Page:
A recovering heroin addict took his cat to the Arizona Humane Society for treatment earlier this month after the cat was injured while crawling through some razor wire. That turned out to be a mistake -- because Daniel Dockery was unable to immediately pay for the cat's treatment, the AHS killed it.
Now, after taking a beating in the media and on its Facebook page, the AHS says it will review its payment policies.
Dockery, who says he's been off of heroin for about a year -- much thanks to the 9-month-old cat -- brought the animal, "Scruffy," to an AHS facility on December 8. He couldn't pay for the cat's treatment -- and the AHS refused to allow his mother to pay for it using her credit card over the phone -- so the AHS told him they would only treat the animal if he signed ownership rights over to the organization, which he did.
Dockery says he went to the AHS to find out about his cat several times over the past three weeks, but was ignored or not given any information (the AHS says Dockery was given phone numbers to call but he never actually made the call).
On Tuesday, the AHS told Dockery the cat was dead -- and a media shit-storm followed.
The story has since gone national -- even Fox News posted an Associated Press story about the dead cat on its website.
In response to the negative ink, the AHS posted the following note on its website:
Scruffy's story is heartbreaking, and underscores the worst-case-scenario of need eclipsing resources available. Despite recent media coverage, AHS has always done what is best for the animals and the people in their lives.
Scruffy was brought to AHS after getting tangled in razor or barbed wire. Her injuries were significant. She was suffering, her muscles were exposed. Her owner could not pay for treatment himself, and allowing a day to pass without treatment was inhumane. AHS is not allowed by law to hold an animal until payment is made. Scruffy was in urgent need; therefore Mr. Dockery made the heart-wrenching decision to surrender his pet on Dec 8th.
AHS transported Scruffy from the vet clinic to its Second Chance Animal Hospital™, with the hope of treating her extensive wounds. Unfortunately on this same day AHS took in 178 animals, many of whom also required urgent medical care.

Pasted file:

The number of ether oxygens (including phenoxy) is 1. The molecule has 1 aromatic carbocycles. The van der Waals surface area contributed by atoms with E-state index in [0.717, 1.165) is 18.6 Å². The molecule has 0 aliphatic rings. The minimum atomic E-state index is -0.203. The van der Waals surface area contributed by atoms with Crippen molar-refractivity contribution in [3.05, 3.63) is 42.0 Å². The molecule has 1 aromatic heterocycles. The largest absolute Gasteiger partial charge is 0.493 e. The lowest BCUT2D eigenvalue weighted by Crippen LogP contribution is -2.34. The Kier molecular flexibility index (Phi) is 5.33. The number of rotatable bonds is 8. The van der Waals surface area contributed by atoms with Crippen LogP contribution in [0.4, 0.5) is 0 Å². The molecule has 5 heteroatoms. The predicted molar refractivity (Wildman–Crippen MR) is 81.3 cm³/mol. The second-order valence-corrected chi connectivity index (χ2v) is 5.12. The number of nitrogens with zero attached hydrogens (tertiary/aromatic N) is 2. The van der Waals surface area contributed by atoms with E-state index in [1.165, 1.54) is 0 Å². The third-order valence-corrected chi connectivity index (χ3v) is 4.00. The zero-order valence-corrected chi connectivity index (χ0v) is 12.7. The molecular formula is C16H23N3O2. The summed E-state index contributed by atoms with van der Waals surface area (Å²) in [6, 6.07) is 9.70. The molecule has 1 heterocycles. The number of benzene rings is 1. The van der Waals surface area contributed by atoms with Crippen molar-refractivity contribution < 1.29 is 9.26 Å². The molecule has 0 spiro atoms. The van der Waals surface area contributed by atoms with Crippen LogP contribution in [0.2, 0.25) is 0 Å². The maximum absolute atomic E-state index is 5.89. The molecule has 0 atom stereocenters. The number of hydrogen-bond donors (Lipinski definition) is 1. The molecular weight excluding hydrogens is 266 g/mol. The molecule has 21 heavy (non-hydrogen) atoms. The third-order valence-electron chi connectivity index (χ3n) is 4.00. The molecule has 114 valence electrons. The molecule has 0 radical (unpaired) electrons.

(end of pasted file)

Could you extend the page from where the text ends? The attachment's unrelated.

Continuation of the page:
Each of the animals was medically evaluated. Some were cruelty cases, seized in cooperation with police, and required to be held for 17 days with urgent care required by law. The Arizona Humane Society did its best to treat all of the animals that came to the shelter that day. Again, all were in need and their treatment couldn't wait. AHS took the most compassionate action with the animals it couldn't treat that day. Scruffy was euthanized.
On Dec. 13, Daniel Dockery visited the Sunnyslope shelter to check on Scruffy's whereabouts and staff provided the direct phone number to the Director of Shelter Operations who did not receive a call from Daniel. On Friday, Dec. 16, AHS received a letter from Daniel's mother. On Monday, Dec. 19, after speaking with his staff and learning the status of Scruffy, AHS Executive Director Guy Collison called Daniel and left a message. Daniel didn't return his call. On Dec. 21, the media called, and given the sensitive nature of this particular situation, AHS was not comfortable releasing details about Scruffy to the reporter before speaking to Daniel himself. Tuesday, Dec. 27, after repeated attempts, Guy finally reached Daniel and explained that due to Scruffy's extensive injuries she was euthanized. Although we know Scruffy can not be replaced, we empathized with his loss, offered grief support resources, and encouraged him to visit the shelter when he was ready for another companion. With Daniel's permission, AHS also resumed dialog with the media.
AHS again expresses its most sincere condolences to Daniel Dockery. In addition, AHS is committed to reviewing its policy of not taking payment for services over the phone.
Since 1957, the Arizona Humane Society has fostered the belief that every pet deserves a good life and we are passionately committed to doing what's best for pets and the people in their lives. Ultimately, this is the worst case scenario for the AHS staff, volunteers, donors and friends. We are heartbroken that need continues to overshadow resources available and again, express our heartfelt condolences to Mr. Dockery.
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